Outside of the U.S. embassy, thousands of Americans and Haitians jostle daily for a ticket off the island.
They jostle against women, each made charming, even the ugliest of them, by the black lace kerchief tied about her head.
Some folk will answer that life itself settles all that, with its jostle and bustle.
They may be so unlike and incommensurable, and so inert towards one another, as never to jostle or interfere.
Singularly, the circle parted right and left in a jostle and a scramble.
The balloon made little progress, and the wind seemed as though unwilling to jostle its precious burden.
He did not seem to wear well with the people in the daily run and jostle of life.
How rudely the greedy babies push and jostle one another to get the most dinner, and how noisily they clamour for it!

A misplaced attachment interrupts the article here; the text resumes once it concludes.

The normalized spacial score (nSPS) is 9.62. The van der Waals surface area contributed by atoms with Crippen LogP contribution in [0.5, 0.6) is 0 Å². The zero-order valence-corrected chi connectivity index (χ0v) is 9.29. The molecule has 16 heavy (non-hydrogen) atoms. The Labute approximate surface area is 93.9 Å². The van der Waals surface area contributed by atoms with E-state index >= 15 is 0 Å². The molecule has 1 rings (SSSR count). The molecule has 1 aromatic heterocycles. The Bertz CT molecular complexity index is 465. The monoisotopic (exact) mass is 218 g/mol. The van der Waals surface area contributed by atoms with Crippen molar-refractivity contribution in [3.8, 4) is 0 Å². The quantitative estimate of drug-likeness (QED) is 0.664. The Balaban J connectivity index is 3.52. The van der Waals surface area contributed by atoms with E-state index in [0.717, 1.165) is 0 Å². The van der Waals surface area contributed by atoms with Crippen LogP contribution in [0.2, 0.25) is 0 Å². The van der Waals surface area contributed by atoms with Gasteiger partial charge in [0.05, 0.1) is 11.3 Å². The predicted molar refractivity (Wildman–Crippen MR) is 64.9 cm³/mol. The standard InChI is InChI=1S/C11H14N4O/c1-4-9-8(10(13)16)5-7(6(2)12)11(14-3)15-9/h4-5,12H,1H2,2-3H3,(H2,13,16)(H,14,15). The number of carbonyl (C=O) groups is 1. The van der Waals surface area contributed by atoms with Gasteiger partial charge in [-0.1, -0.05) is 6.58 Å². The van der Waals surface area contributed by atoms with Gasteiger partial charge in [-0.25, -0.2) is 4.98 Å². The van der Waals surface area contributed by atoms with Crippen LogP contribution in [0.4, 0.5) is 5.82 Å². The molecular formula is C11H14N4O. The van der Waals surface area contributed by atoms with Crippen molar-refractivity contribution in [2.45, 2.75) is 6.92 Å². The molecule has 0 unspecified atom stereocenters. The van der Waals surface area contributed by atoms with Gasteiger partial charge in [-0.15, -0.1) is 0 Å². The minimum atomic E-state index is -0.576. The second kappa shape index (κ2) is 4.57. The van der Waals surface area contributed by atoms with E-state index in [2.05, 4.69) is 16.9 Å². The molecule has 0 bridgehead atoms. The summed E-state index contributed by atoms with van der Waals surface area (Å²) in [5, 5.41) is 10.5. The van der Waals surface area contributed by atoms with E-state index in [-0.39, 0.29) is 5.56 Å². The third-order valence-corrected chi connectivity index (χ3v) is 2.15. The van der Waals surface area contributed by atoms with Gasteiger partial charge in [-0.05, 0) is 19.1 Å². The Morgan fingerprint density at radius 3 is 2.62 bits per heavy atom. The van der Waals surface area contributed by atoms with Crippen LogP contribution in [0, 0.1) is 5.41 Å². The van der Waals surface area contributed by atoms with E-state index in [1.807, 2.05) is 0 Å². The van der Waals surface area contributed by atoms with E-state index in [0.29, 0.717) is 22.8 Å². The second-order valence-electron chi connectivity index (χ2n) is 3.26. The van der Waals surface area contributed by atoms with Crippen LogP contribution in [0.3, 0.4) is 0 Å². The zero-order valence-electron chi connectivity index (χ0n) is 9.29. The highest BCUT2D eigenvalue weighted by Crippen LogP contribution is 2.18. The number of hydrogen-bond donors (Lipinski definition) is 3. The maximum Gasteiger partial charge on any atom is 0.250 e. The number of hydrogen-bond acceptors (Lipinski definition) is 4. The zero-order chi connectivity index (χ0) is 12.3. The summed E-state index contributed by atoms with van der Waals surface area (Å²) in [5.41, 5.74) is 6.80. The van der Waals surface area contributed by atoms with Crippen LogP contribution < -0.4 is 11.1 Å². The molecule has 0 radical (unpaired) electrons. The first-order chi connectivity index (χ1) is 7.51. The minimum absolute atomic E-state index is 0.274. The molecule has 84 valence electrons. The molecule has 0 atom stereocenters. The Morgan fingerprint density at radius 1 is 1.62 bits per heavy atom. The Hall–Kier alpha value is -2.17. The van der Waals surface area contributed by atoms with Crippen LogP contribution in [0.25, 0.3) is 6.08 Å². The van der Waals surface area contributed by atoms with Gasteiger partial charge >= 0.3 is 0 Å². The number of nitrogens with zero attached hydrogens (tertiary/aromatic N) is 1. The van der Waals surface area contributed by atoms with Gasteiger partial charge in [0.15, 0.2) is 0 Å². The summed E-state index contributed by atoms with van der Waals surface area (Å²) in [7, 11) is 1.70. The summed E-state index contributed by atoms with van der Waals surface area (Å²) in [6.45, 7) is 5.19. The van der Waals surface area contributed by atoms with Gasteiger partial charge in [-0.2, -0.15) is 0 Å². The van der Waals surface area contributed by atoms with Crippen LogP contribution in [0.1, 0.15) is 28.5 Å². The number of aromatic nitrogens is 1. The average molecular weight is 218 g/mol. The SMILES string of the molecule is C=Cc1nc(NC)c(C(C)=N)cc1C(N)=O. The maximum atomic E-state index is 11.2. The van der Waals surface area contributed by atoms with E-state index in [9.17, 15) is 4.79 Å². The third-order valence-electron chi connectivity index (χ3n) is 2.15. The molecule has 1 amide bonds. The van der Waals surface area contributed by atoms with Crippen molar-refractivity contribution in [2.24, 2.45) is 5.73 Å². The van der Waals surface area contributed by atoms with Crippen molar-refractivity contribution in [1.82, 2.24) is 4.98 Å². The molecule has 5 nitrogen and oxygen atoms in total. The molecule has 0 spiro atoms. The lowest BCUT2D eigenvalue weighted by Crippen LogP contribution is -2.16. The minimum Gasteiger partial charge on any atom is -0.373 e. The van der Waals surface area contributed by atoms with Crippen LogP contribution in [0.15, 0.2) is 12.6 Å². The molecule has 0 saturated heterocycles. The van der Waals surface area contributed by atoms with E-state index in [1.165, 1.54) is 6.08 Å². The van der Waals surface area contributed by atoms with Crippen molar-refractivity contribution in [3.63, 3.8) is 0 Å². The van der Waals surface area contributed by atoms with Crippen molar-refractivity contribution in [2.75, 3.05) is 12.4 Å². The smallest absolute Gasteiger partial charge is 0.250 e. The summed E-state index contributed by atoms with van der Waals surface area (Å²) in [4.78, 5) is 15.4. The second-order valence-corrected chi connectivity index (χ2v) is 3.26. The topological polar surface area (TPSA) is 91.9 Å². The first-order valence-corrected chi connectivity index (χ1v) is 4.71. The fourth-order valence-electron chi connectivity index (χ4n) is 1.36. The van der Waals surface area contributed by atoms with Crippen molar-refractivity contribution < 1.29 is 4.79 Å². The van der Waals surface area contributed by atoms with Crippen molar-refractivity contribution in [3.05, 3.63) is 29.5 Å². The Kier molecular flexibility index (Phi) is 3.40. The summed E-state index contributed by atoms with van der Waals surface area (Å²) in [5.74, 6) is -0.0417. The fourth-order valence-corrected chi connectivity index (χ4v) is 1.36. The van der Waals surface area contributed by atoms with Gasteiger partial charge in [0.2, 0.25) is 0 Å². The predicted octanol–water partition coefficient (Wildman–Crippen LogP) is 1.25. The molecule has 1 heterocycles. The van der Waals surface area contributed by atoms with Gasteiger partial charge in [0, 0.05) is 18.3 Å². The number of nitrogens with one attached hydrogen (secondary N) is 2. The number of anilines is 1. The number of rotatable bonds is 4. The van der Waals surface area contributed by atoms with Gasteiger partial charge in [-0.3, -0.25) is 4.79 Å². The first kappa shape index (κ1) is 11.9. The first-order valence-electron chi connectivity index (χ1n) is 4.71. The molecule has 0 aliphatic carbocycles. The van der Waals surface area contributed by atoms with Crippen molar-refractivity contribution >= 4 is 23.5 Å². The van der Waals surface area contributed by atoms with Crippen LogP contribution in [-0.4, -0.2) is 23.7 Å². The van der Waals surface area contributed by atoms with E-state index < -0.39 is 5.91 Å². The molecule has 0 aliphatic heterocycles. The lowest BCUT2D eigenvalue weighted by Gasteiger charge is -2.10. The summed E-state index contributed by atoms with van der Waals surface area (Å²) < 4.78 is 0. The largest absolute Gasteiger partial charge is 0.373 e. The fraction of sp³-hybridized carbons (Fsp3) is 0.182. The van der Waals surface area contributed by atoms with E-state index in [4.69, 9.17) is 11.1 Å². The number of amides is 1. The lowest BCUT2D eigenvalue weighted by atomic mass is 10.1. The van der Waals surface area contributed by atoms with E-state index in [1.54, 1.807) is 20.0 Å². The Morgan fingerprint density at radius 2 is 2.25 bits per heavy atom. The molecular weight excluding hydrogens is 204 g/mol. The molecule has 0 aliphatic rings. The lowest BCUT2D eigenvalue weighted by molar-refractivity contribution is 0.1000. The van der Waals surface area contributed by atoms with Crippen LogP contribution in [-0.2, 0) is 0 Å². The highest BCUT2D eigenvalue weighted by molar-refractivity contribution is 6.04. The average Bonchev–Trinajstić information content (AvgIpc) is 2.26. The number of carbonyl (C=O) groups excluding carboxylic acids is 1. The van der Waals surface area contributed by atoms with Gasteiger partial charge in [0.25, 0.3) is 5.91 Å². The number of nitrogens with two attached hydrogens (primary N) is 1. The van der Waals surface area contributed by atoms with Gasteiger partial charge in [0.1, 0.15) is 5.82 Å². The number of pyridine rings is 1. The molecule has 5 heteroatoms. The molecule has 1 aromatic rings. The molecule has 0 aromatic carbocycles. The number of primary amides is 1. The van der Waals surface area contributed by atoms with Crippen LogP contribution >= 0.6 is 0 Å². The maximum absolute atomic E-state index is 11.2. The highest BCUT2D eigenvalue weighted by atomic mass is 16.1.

Well; we, in trifling with this jingling toy, have had the ill-luck to jostle and fall out.
There she happened to jostle a lieutenant, who, not recognising her, ventured on a protest.
1540s, justle, "to knock against," formed from jousten (see joust) + frequentative suffix -tle. The usual spelling 17c.-18c. was justle. An earlier meaning of the word was "to have sex with" (c.1400). Meaning "to contend for the best position or place" is from 1610s. Related: Jostled; jostling. As a noun from c.1600.
To pick pockets: a junkie vocation known as ''jostling''/ always looking for cats who were down there jostling (1929+)